If you were to die without leaving a valid Will, then you are said to have died intestate. Your estate will be distributed in accordance with the laws of intestacy, a law which is nearly 100 years old. The rules of intestacy provide a strict order as to who will inherit from you depending on your legal relationships with people, for example, whether you are married or have biological children. Unfortunately, the intestacy rules are rather outdated, and do not cater for modern families. The rules do not recognise relationships such as step-children or unmarried partners, so often those people you would have liked to benefit won’t be considered and will be left with nothing.
The Intestacy Rules
If you are married or in a civil partnership, then your spouse or civil partner keeps all of your assets and belongings, (which might include property) up to the value of £270,000 as well as all of your personal possessions. The remainder will then be shared as to 50% to your spouse or civil partner and 50% to be divided equally between your children.
This would not be an ideal situation for those who have children from previous relationships, since their new spouse will get a look in first and if your estate is below the £270,000 threshold, then your children could be left with nothing.
If you are not married, then your children will inherit everything equally between them. If a child has sadly died before you, then their share would be split between their own children.
Age of Vesting
When your children are set to inherit under the Rules of Intestacy, then they will become entitled to their inheritance on their 18th Birthday. This will be off-putting for some who may have concerns about a young person receiving a large inheritance at this age. If you were to write a Will, then you can choose the age in which you would want your children to inherit, such as 18 or 25.
The definition of children
In Law, for the purposes of applying the intestacy rules the term children includes all of your biological children as well as legally-adopted. It does not include foster children nor stepchildren. This may therefore include an illegitimate child or children to whom you are estranged from and who you would not want to benefit. If you were to write a Will, then you could specify which of your children were to inherit and in what proportion. You could also include stepchildren or foster children too.
Bereaved Minors Trusts and 18-25 Trusts
A child can not legally inherit until at least the age of 18. Up until this age, their inheritance will be held in Trust and will be looked after by Trustees. More often than not, the Trustees will be your next of kin or the children's surviving parent or guardian. These may not have been the same people you would have chosen and the only way you can choose Trustees for your children is by including them in your Will.
A Bereaved Minors Trust can only be set up by a parent, either via Will or intestacy or the Criminal Injuries Compensation Scheme. The Trust will therefore only become effective following the death of a parent. A qualifying Bereaved Minor's Trust can have tax advantages but to qualify as this type of Trust, the child must inherit at age 18.
The 18-25 Trust helps overcome the concern of a child inheriting at the age of 18 and are similar to Bereaved Minors Trusts and are created in the same way. But this time, the beneficiary must become absolutely entitled by the age of 25 years rather than 18 years. The Trust is taxed slightly differently to the Bereaved Minors Trust in as much as it receives the same treatment up until the beneficiary reaches 18 and after this time there are fewer tax benefits.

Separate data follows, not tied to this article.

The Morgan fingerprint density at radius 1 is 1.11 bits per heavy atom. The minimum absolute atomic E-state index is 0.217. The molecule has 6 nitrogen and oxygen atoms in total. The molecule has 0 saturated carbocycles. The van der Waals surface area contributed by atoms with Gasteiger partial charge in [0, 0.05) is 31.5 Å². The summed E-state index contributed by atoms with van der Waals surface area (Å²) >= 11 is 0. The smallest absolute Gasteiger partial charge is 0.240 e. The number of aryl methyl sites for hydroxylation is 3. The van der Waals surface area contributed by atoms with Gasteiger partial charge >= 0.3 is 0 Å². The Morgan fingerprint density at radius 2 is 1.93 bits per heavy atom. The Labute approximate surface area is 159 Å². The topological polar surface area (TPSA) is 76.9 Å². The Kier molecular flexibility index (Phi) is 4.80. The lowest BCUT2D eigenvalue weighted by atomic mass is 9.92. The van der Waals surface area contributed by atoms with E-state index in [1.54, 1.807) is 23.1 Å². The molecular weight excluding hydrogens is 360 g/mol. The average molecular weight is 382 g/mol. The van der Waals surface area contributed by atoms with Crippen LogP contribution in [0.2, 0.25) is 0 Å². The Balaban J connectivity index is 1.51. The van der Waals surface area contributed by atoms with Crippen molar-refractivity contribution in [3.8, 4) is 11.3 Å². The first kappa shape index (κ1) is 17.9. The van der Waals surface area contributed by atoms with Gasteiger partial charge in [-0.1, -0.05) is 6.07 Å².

As you will have seen, the rules of intestacy do not cater for co-habitees, regardless of how long you may have lived together. If you and your partner share children together, then your children will inherit but your partner will not. This could leave your partner in a very difficult position and they could find themselves in a situation of having to make a claim against their own children's inheritance.
If you have young children one of the most important considerations is who would look after your children should you die when they are still young. If you write a Will then you can decide who will be appointed to look after your children. If there is a surviving parent still alive when you die you may want them to look after your children but there may be reasons why you might not. You will also need to consider who would look after your children if both you and their other parent have died. As long as you have parental responsibility you will have the power to appoint guardians for your children. If you do not have a valid Will in place when you die it will often come down to the local authority to make a decision about where your children should live and this may involve them having to go into care, whilst this is decided.
Write your Will
The best way to make your wishes known regarding your children’s inheritance is to make a Will. Not only can your Will clearly set out who should be appointed to manage your children’s inheritance, you can also advise when they receive their inheritance (you may understandably feel that 18 is too young to inherit) and you can provide directions to your trustees (the people who will look after their inheritance) on what they should do with the funds whilst your children are under age.